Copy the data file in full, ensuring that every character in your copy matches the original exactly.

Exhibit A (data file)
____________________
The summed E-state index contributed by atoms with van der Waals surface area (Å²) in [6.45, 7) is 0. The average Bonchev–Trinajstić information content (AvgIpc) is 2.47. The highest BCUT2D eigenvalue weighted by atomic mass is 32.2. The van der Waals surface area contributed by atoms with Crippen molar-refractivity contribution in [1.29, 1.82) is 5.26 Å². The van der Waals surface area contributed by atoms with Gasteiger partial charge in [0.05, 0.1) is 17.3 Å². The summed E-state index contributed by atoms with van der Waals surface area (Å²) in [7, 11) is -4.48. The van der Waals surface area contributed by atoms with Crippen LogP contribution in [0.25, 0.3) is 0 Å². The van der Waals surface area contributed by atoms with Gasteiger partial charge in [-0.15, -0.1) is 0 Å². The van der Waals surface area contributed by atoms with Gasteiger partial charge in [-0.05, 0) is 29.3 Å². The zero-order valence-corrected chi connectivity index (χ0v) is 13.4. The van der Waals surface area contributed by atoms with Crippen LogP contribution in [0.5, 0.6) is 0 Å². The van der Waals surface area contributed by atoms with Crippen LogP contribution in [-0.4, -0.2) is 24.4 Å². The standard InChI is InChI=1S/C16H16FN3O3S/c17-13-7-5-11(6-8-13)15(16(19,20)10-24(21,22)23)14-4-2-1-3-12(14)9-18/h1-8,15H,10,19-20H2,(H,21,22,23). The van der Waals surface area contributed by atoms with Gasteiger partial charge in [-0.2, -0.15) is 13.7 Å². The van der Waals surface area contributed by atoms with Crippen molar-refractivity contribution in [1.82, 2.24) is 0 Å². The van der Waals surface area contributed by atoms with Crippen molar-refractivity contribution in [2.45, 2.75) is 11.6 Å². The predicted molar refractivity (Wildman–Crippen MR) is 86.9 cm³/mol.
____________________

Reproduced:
The summed E-state index contributed by atoms with van der Waals surface area (Å²) in [6.45, 7) is 0. The average Bonchev–Trinajstić information content (AvgIpc) is 2.47. The highest BCUT2D eigenvalue weighted by atomic mass is 32.2. The van der Waals surface area contributed by atoms with Crippen molar-refractivity contribution in [1.29, 1.82) is 5.26 Å². The van der Waals surface area contributed by atoms with Gasteiger partial charge in [0.05, 0.1) is 17.3 Å². The summed E-state index contributed by atoms with van der Waals surface area (Å²) in [7, 11) is -4.48. The van der Waals surface area contributed by atoms with Crippen LogP contribution in [0.25, 0.3) is 0 Å². The van der Waals surface area contributed by atoms with Gasteiger partial charge in [-0.15, -0.1) is 0 Å². The van der Waals surface area contributed by atoms with Gasteiger partial charge in [-0.05, 0) is 29.3 Å². The zero-order valence-corrected chi connectivity index (χ0v) is 13.4. The van der Waals surface area contributed by atoms with Crippen LogP contribution in [0.5, 0.6) is 0 Å². The van der Waals surface area contributed by atoms with Crippen LogP contribution in [-0.4, -0.2) is 24.4 Å². The standard InChI is InChI=1S/C16H16FN3O3S/c17-13-7-5-11(6-8-13)15(16(19,20)10-24(21,22)23)14-4-2-1-3-12(14)9-18/h1-8,15H,10,19-20H2,(H,21,22,23). The van der Waals surface area contributed by atoms with Gasteiger partial charge in [-0.2, -0.15) is 13.7 Å². The van der Waals surface area contributed by atoms with Crippen molar-refractivity contribution in [1.82, 2.24) is 0 Å². The van der Waals surface area contributed by atoms with Crippen molar-refractivity contribution in [2.45, 2.75) is 11.6 Å². The predicted molar refractivity (Wildman–Crippen MR) is 86.9 cm³/mol.